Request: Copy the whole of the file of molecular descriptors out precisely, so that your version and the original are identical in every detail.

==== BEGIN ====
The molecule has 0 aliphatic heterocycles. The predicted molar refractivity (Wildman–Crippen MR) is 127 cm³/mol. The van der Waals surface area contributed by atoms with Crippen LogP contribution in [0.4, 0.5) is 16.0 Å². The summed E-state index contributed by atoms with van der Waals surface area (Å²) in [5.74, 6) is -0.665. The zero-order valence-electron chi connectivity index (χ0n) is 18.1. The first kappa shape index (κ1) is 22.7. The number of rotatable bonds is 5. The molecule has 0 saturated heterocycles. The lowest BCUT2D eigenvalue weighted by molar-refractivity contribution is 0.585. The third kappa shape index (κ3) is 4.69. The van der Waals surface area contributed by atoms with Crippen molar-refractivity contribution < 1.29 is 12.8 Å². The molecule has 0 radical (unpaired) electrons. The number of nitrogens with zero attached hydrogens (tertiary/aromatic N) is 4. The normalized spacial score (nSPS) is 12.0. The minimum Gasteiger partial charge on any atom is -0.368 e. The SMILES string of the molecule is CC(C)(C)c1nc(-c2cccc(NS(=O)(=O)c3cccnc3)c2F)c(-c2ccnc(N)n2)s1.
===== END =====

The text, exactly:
The molecule has 0 aliphatic heterocycles. The predicted molar refractivity (Wildman–Crippen MR) is 127 cm³/mol. The van der Waals surface area contributed by atoms with Crippen LogP contribution in [0.4, 0.5) is 16.0 Å². The summed E-state index contributed by atoms with van der Waals surface area (Å²) in [5.74, 6) is -0.665. The zero-order valence-electron chi connectivity index (χ0n) is 18.1. The first kappa shape index (κ1) is 22.7. The number of rotatable bonds is 5. The molecule has 0 saturated heterocycles. The lowest BCUT2D eigenvalue weighted by molar-refractivity contribution is 0.585. The third kappa shape index (κ3) is 4.69. The van der Waals surface area contributed by atoms with Crippen molar-refractivity contribution < 1.29 is 12.8 Å². The molecule has 0 radical (unpaired) electrons. The number of nitrogens with zero attached hydrogens (tertiary/aromatic N) is 4. The normalized spacial score (nSPS) is 12.0. The minimum Gasteiger partial charge on any atom is -0.368 e. The SMILES string of the molecule is CC(C)(C)c1nc(-c2cccc(NS(=O)(=O)c3cccnc3)c2F)c(-c2ccnc(N)n2)s1.